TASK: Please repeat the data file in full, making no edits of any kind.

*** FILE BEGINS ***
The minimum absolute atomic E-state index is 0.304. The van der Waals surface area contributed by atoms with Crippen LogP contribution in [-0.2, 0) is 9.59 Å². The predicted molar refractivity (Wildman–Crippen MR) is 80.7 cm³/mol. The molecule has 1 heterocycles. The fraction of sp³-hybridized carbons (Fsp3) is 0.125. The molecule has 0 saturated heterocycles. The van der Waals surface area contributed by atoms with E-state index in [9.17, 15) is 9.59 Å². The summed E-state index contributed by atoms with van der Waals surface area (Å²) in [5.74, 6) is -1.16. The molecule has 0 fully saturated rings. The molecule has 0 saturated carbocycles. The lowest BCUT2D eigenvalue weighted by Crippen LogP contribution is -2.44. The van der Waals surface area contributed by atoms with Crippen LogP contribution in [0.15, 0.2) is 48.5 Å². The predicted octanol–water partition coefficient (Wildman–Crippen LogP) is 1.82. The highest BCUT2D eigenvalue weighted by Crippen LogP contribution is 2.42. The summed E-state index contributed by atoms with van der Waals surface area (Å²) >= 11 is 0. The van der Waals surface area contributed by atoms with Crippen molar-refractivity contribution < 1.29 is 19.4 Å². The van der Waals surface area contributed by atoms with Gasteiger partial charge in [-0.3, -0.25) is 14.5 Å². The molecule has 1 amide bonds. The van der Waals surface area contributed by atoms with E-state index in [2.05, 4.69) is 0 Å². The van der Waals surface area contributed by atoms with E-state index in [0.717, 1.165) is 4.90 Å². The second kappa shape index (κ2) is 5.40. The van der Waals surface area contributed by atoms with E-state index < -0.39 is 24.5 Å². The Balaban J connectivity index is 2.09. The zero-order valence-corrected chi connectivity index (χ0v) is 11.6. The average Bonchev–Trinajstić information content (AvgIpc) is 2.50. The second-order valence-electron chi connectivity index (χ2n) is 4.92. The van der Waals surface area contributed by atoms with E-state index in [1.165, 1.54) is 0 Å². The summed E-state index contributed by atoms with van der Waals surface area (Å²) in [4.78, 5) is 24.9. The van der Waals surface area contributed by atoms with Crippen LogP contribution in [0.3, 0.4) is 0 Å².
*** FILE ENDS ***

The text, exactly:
The minimum absolute atomic E-state index is 0.304. The van der Waals surface area contributed by atoms with Crippen LogP contribution in [-0.2, 0) is 9.59 Å². The predicted molar refractivity (Wildman–Crippen MR) is 80.7 cm³/mol. The molecule has 1 heterocycles. The fraction of sp³-hybridized carbons (Fsp3) is 0.125. The molecule has 0 saturated heterocycles. The van der Waals surface area contributed by atoms with E-state index in [9.17, 15) is 9.59 Å². The summed E-state index contributed by atoms with van der Waals surface area (Å²) in [5.74, 6) is -1.16. The molecule has 0 fully saturated rings. The molecule has 0 saturated carbocycles. The lowest BCUT2D eigenvalue weighted by Crippen LogP contribution is -2.44. The van der Waals surface area contributed by atoms with Crippen LogP contribution in [0.15, 0.2) is 48.5 Å². The predicted octanol–water partition coefficient (Wildman–Crippen LogP) is 1.82. The highest BCUT2D eigenvalue weighted by Crippen LogP contribution is 2.42. The summed E-state index contributed by atoms with van der Waals surface area (Å²) >= 11 is 0. The van der Waals surface area contributed by atoms with Crippen molar-refractivity contribution < 1.29 is 19.4 Å². The van der Waals surface area contributed by atoms with Gasteiger partial charge in [-0.3, -0.25) is 14.5 Å². The molecule has 1 amide bonds. The van der Waals surface area contributed by atoms with E-state index in [2.05, 4.69) is 0 Å². The van der Waals surface area contributed by atoms with E-state index in [0.717, 1.165) is 4.90 Å². The second kappa shape index (κ2) is 5.40. The van der Waals surface area contributed by atoms with E-state index < -0.39 is 24.5 Å². The Balaban J connectivity index is 2.09. The zero-order valence-corrected chi connectivity index (χ0v) is 11.6. The average Bonchev–Trinajstić information content (AvgIpc) is 2.50. The second-order valence-electron chi connectivity index (χ2n) is 4.92. The van der Waals surface area contributed by atoms with E-state index in [1.165, 1.54) is 0 Å². The summed E-state index contributed by atoms with van der Waals surface area (Å²) in [4.78, 5) is 24.9. The van der Waals surface area contributed by atoms with Crippen LogP contribution in [0.3, 0.4) is 0 Å².